Training for podoconiosis patients

The originality of the project was its concern with the rehabilitation of patients who had been successfully treated for podoconiosis. The aim was to enable 100 young patients to undergo vocational training and for 280 women to access interest-free microcredit in order to regain their financial independence. In addition to vocational training, health education was an important component of the program for patients to become agents of change in their communities.

The objective of the microcredit programme was exceeded, as 280 women plus 140 men benefited from the initiative. They were all patients who were cured of podoconiosis, carefully selected and nominated by their community. Through the loans they were able to regain financial independence. Forty young women and 60 young men received six weeks training as hairdressers and barbers. Some of the alternative training courses for older patients were reduced due to inflation. Nevertheless, 26 women were trained in poultry farming.

The Mossy Foot Treatment and Prevention Association (MFTPA) based in the south of Ethiopia has been active in the treatment and prevention of podoconiosis, a highly debilitating disease since 1999.



Health / Community Development


April 2011 - April 2012


Wolaita Sodo / Ethiopia

With whom

The Mossy Foot Treatment and Prevention Association (MFTPA)


105 million (2017)

Per Capita Income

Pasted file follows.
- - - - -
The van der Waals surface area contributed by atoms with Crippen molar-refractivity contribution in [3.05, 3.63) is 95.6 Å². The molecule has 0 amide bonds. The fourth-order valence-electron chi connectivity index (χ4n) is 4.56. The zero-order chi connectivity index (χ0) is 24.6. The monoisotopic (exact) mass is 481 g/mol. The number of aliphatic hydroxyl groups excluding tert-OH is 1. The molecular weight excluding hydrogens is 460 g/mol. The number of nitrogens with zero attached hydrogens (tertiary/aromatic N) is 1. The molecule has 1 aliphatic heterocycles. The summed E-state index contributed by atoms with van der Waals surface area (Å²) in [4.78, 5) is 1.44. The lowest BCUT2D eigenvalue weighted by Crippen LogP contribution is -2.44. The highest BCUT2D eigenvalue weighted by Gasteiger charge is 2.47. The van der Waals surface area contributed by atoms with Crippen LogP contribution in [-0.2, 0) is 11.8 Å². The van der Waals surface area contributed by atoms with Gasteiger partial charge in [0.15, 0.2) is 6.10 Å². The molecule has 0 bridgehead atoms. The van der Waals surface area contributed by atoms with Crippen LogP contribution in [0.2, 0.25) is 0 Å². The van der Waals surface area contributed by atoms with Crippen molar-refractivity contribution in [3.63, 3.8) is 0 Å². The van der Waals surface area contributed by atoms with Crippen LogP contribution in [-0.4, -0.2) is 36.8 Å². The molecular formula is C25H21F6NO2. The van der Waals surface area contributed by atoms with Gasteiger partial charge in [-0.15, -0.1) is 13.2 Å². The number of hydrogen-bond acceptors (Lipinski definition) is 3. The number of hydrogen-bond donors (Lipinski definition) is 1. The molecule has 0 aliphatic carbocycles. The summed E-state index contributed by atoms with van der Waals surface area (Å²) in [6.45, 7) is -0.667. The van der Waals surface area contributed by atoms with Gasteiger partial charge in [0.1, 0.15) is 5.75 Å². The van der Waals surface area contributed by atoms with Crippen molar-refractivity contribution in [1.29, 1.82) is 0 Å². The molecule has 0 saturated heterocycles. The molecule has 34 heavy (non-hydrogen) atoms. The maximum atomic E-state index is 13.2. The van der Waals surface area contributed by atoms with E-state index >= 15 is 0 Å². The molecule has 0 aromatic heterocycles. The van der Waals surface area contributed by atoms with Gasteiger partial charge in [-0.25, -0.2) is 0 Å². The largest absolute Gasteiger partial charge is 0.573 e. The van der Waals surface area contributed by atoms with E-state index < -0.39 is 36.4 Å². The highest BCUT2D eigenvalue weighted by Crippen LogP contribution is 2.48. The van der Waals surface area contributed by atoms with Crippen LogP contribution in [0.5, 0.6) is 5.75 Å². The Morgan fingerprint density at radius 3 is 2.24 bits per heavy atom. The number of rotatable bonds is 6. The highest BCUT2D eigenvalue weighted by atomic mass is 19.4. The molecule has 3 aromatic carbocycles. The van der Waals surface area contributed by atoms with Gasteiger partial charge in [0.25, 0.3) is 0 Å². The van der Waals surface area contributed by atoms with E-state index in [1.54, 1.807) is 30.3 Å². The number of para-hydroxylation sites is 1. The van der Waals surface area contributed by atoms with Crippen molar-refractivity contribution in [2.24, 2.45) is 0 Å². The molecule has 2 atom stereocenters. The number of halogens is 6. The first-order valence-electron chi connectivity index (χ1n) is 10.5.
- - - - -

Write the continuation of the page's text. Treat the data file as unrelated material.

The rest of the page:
USD 740/year (2017)

Poverty rate *
23% (2015)

Literacy rate
39% (2016)

Human Development Index
173rd out of 189 countries (2018)

Ethiopia is the second most populated country in Sub–Saharan Africa and one of the world’s poorest countries. Although economic growth is hindered by chronic food insecurity, it has enabled positive trends in reducing poverty, in both urban and rural areas. The absolute poverty rate dropped from 46% in 1995 to 8.7% 2016. Over the past 20 years, primary school enrolment has quadrupled, child mortality has been halved and access to clean water has doubled. Good progress has also been made in the fight against malaria and HIV/AIDS. The country is home to the largest refugee population on the continent (730,000 registered refugees), putting additional pressure on natural resources suffering from climate-related shocks.

Sources: World Food Program, UNICEF, World Bank, 2016 Human Development Report, Human Development Indices and Indicators (2018 Statistical Update)

*The percentage of the population living below the national poverty line.